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Why are LEDs different?

LED lighting is very different from earlier lighting sources in that it is produced using semiconductors. A light-emitting diode (LED) is a semiconductor that emits light when current flows through it. Because it is such a new technology, there has been no long-term research into LED safety and its health and environmental impacts. In particular the light propagation and distribution characteristics of LED lighting means it cannot be regarded as a like for like replacement of other lighting technologies.

How LEDs work (the detail)

A light-emitting diode (LED) is a semiconductor light source that emits light when current flows through it. Each LED emits light of only one particular colour. In street lights, this is usually blue. To make white street lights, a powerful blue LED is shone on to compounds called phosphors that absorb blue light and emit yellow light. This yellow light combines with the blue light and appears white to the eye. 

Most white-light sources emit a range of wavelengths, which, when combined, produce the colour of light perceived by the human eye. The resulting shade of white depends on the blend of phosphors and is measured on the colour-temperature scale. 

Colour temperature

Colour temperature is expressed in Kelvins, using the symbol K, a unit of measure for absolute temperature. It is measured on a numbered scale, where the higher the number, the ‘cooler,’ or bluer the light. 

Examples of the colour temperatures of different forms of lighting include:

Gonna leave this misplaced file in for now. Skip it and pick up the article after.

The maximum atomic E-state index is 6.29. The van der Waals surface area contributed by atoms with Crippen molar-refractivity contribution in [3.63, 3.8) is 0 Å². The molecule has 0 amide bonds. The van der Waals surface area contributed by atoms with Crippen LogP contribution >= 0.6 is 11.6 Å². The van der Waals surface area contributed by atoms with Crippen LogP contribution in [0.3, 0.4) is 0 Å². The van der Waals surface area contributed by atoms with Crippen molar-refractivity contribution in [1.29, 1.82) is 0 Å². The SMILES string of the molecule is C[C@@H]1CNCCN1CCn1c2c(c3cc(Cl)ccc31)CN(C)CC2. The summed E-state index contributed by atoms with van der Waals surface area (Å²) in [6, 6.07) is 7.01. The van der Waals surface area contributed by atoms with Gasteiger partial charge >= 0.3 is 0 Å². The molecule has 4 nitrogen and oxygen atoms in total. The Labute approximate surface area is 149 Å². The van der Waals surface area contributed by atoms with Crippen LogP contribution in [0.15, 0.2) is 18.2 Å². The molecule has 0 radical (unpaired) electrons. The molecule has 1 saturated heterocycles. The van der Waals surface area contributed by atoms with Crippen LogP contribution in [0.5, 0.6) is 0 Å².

• 1700K – Low pressure sodium lamps
  • 2400K – Standard incandescent lamps
  • 2550K – Soft white incandescent lamps
  • 2700K – Soft white LED street lights
  • 3000K – Warm white LED street lights
  • 4000K – Neutral white LED street lights (the most commonly used type)
  • 5000K – Cool white LED street lights, Tubular fluorescent lamps
  • 6000K – Sunlight.

Early ‘white’ LEDs were very blue and harsh on the eye. Adding more phosphors to a ‘white’ LED makes its light look warmer and less harsh, but at the expense of reduced efficiency, as energy is lost in converting high-energy blue photons to lower-energy photons. This means that ‘warmer’ LEDs are slightly more expensive to run and achieve marginally lower electricity savings. White LEDs also affect circadian rhythms and cause sleep disturbance when they shine into people’s homes.

Direction and distribution

Unlike other forms of lighting, LEDs are highly directional with light emitted in an arc of around 60 degrees, rather than 360 degrees common in other lighting. LED light is usually emitted from a small, flat, surface. Because of this, the vast majority of LED luminaire designs suffer from the drawback of attempting to illuminate wide areas, a distance away from a small, flat light source.

Also, LED light is not distributed evenly across its beam but concentrated in the centre of the beam (on its axis). This causes problems of glare, for example, car headlights can be blinding to pedestrians and oncoming traffic when cars go over a speed bump or over the brow of a hill and shine directly in people’s eyes. 

A recent RAC survey found that “the headlights of some newer cars are so bright they are causing a road safety hazard for drivers with as many as two-thirds of motorists saying they regularly get dazzled by oncoming headlights even though they are dipped”.  There are similar issues with LED street lighting where areas directly under the light are brightly illuminated, but with poor illumination between lights (the zebra effect). 

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